Contact, by Carl Sagan

A SETI project picks up a signal which seems to have intelligent origin. Eventually they manage to decode it, and the message it contains appears to be a set of instructions on how to construct a machine.

This was a book that had some really thought-provoking ideas in it, but was a bit too long and could have done with some of the non-SF-ideas stuff being removed.

The descriptions of how they come across and decode the initial message were really good, although perhaps some of the ideas weren't lingered over enough - it was often a case that I was impressed enough by some explanation that I'd rewind to play it again, wishing that it would last longer.

Typically, the storyline had the scientists disappearing for some long period of time ("some months passed"), and then surfacing to explain what they'd found to some non-techie people. This was a reasonably effective way to do things because it provided an excuse for non-nerdy explanations, and skipped the boring stuff.

But because the non-nerdy explanations don't take that long, there was a lot of room for the implications of each new development to be gone into, and this is where I think the novel dragged a bit. It's obviously of interest that a message from space will have social, cultural and religious implications (in this, it reminded me of John Wyndham novels), but I just wasn't so interested in that as finding out what happens next. There was also some stuff about Ellie's (the main character) love-life, which was just boring.

One of the themes of the book which was very well done was that Ellie is either agnostic or atheist, and states, early on, that a reason she doesn't believe in God is that if He existed, then surely it would have been easy for Him to have left some incontrovertible evidence; for example,if he'd given Moses a diagram of an internal combustion engine rather than a set of ten commandments.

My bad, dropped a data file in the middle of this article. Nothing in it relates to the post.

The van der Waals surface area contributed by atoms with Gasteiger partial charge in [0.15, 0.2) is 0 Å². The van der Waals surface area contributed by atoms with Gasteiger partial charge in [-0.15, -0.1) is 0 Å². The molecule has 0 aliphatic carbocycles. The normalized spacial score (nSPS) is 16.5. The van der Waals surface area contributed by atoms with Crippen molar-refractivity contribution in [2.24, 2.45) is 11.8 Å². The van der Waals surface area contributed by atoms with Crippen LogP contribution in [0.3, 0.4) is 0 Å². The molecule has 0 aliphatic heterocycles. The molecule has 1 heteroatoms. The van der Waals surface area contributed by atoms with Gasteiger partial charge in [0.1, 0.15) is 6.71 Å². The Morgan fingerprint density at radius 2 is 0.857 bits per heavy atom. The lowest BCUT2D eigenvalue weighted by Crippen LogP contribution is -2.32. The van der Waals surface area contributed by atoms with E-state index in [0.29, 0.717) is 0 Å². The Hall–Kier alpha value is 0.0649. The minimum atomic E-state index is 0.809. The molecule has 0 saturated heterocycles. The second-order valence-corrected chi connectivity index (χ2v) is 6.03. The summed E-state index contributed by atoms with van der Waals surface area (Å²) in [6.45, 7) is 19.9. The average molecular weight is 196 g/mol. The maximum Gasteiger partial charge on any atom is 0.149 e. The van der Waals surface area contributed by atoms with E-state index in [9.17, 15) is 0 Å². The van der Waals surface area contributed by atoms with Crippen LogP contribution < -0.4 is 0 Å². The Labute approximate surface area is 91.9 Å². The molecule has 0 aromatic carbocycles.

In a way, the message from the aliens seems to be the sort of thing that Ellie meant - instructions on how to build a machine which no human scientist can understand, and whose purpose no-one can guess. But obviously this doesn't prove God, it just proves some kind of higher intelligence.

But by the end of the book, Ellie has come across something (with the help of the aliens) which is much more impressive than any machine description, and which does seem to fit the requirements of her initial need for evidence of God.

Specifically (spoiler), it turns out that there is some kind of encoded message which you can find by looking at the expansion of pi. By (normal) definition, pi is an irrational number whose digits are non-repeating and random. But Ellie finds a pattern in there which is most definitely not random, and which she can (partially) decode. Such a pattern could only be there because whoever "designed" mathematics put it there. And who could that be, but God?

I don't know whether it's possible in real life to prove or disprove the "message in pi" idea, but it captured my imagination and for a few days I couldn't stop thinking about it. What a neat idea. The book was worth reading just for this. I read on Wikipedia that the film missed out this part of the story, which seems a real shame.

So, I'm glad I read it; would have been better if it had been a bit shorter though.

Completed : 16-Apr-2011 (audiobook)

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